We all remember the commercials about HPV, don't we? Teenage girls standing in high school hallways, reminding us solemnly (and correctly) that they needed to be vaccinated against HPV (also known as human papillomavirus). Well, it turns out there should have maybe been a teenage boy or two in those commercials as well. Some countries are funding the HPV vaccine for boys, and it's a step in the right direction.

HPV is a virus that has been linked to several forms of cancer if left untreated: cervical, anal, penile, and mouth and throat cancers (called oropharyngeal cancer) in particular. While many countries are already funding the HPV vaccine for girls, a few have started to include boys. In Canada, many provinces have added the HPV vaccine for boys in grade seven to be administered at school. According to the Center for Disease Control, around 9,000 males are affected by HPV-related cancers every year, and those cancers are on the rise. The CDC reports:

Cases of anal cancer and cancers of the mouth/throat are on the rise. In fact, if current trends continue, the annual number of cancers of the mouth/throat attributed to HPV is expected to surpass the annual number of cervical cancers by 2020.

Since the HPV vaccine was first administered a decade ago, cases of cervical cancer have been chopped in half, according to the BBC. One professor, Ian Frazer of the Translational Research Institute, told the BBC that cancers caused by HPV could be completely eradicated within the next 40 years at this rate.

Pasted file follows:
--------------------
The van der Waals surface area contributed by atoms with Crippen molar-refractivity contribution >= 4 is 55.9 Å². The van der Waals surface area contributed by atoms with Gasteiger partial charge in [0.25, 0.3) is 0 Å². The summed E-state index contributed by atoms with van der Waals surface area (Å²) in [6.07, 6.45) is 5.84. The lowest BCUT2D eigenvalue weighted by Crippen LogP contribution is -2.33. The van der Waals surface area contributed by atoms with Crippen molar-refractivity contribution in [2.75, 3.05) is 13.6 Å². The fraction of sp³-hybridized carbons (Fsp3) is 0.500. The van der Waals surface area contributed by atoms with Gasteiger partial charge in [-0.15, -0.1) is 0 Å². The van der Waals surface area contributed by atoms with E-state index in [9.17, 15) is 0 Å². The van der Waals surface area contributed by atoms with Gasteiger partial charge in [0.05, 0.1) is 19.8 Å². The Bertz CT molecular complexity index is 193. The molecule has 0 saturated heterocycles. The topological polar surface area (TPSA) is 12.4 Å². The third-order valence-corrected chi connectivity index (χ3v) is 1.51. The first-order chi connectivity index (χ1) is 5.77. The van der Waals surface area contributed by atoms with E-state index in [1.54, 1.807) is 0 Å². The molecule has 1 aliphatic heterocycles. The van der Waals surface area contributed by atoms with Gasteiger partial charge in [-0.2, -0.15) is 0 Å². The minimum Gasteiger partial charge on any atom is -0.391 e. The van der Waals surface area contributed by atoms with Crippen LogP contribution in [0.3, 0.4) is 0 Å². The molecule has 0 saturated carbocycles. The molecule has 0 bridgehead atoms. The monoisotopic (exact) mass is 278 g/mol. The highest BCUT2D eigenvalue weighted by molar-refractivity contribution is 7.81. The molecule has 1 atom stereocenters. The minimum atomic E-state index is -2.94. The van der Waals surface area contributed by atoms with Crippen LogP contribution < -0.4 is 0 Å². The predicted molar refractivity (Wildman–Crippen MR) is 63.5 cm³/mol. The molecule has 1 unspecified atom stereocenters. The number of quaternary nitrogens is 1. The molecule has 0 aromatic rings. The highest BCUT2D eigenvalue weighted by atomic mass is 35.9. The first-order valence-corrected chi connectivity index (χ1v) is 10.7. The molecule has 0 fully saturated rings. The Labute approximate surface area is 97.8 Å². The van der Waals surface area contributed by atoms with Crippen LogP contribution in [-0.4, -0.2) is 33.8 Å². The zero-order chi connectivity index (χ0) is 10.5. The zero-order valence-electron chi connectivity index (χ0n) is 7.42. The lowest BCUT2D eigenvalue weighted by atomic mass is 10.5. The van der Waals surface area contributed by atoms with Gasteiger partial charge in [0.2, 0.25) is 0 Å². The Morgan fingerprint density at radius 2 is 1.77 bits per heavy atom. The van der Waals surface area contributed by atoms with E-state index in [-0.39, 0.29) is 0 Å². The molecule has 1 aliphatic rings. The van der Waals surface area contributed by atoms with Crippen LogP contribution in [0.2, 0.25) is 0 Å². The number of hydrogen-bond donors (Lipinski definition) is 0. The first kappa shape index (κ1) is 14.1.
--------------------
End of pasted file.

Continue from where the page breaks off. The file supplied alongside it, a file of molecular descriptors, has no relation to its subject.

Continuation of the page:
It helps not only control cervical cancer but also the oropharyngeal cancer - the cancers inside the mouth that are caused by these viruses. If we vaccinate enough people we will eliminate these viruses because they only infect humans. And in Australia there's already been a 90% reduction in infections in the 10 years the programme has been running.

While this is wonderful news for the young women who have been vaccinated, what about the boys?

Boys are clearly in need of the vaccine as well, as oropharyngeal cancer is on the rise in the male population. Vaccinating boys around the age of 11 or 12-years-old is recommended by the CDC for two reasons:

  1. HPV vaccine must be given before exposure to virus for it to be effective in preventing cancers and other diseases caused by HPV.
  2. HPV vaccine produces a high immune response at this age.

According to Frazer, HPV is a common virus that most people can contract through skin-on-skin contact, and is often sexually transmitted. In an interview with the BBC, he said:

The papilloma viruses that cause cancer are very common indeed. Most people get rid of the virus themselves without knowing they've contracted it, but 1% of the population that get it get persistent infection that lasts over five years. If they do that they've got a very good chance they'll get a cancer.

The HPV vaccine is considered a safe way of protecting both boys and girls from potentially deadly cancers by the scientific community. The CDC reports:

HPV vaccine has been studied very carefully and shown to be safe. Nearly 80 million doses of HPV vaccine have been distributed in the U.S. since 2006, and no serious safety concerns have been linked to HPV vaccination. Common, mild side effects reported include pain in the arm where the shot was given, fever, dizziness, and nausea.

The vaccine has proven effective for girls; now it's time to start protecting the boys from cancer as well. And it's important to remind young boys that they are just as responsible for their reproductive health as young girls.